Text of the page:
In general terms, Lega figures are used by members of the Bwami society, who commission the figure with a general description of how it should look (pose, material etc) but who leave the details to the carver. All figures tend to represent aspects of the ideal Lega male – a large forehead, a shaved head (sometimes with a cap) and a straight posture – and are endowed with the characteristics of a Bwami initiate: washed, shining and proud. Some figures are carved for the aesthetic of the ugly, used as cautionary tales for initiates. However, these cases are isolated: western art history approaches have been unable to read the cultural implications of Lega pieces as most of these were removed from their highly-specific context without recording of data concerning their use, name and function. It is thus uncommon to be able to identify sculptures as representing specific people or characters in Lega mythology or history.
This is a superb example of a high-ranking ivory Bwami figure. It is either a kalimbangoma or iginga figure, which were commissioned by the two highest rankings of Bwami members. However, the form is both rare and desirable. Multi-headed and Janus figures are deeply entrenched in Lega culture, and are accompanied by extensive symbolism. The most famous example is the Sakimatwematwe figure, which can have up to eight heads and is associated with elephant hunters’ vigilance in spotting his quarry as well as alerting others for the help he needs to subdue it. Two- and four-faced Janus figures are associated with the Bwami qualities of vigilance and perception, which are required in the resolution of social problems. Both Sakimatwematwe and the latter forms are usually made of wood. High-status ivory figures of two (usually) headed figures, however, often look in the same direction and are instead associated with the highest levels of Bwami where success is based upon the support of others – usually a sponsor, teacher or spouse. This explains why sexual characteristics are usually muted or indeed absent in such figures. The interdependence of everything is a major part of fully understanding the teachings of Bwami, and this is therefore an important piece of Lega social tradition.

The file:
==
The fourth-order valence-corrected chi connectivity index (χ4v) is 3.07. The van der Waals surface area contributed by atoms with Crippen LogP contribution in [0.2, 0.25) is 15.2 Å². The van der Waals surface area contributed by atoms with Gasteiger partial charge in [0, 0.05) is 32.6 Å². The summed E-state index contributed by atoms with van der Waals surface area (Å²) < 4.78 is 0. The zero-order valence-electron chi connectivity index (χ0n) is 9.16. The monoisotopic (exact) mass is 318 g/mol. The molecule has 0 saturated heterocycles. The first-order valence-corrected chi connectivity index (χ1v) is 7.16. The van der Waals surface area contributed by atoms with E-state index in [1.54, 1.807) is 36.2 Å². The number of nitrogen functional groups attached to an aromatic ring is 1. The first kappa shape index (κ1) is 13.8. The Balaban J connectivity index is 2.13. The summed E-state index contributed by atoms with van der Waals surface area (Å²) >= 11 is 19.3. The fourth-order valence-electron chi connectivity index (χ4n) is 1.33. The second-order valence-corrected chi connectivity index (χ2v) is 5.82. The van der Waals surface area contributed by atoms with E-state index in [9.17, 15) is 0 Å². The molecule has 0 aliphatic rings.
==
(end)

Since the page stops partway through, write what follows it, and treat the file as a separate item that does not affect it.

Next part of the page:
Small ivory figures of this sort are among the Lega’s most potent symbols, and they are treated with considerable reverence, only being seen by others upon the demise of the owner, when they may be displayed on his grave. This is an important, unusual and attractive piece of African art.
Further reading: Cameron, E. 2001. The Art of the Lega. UCLA Press.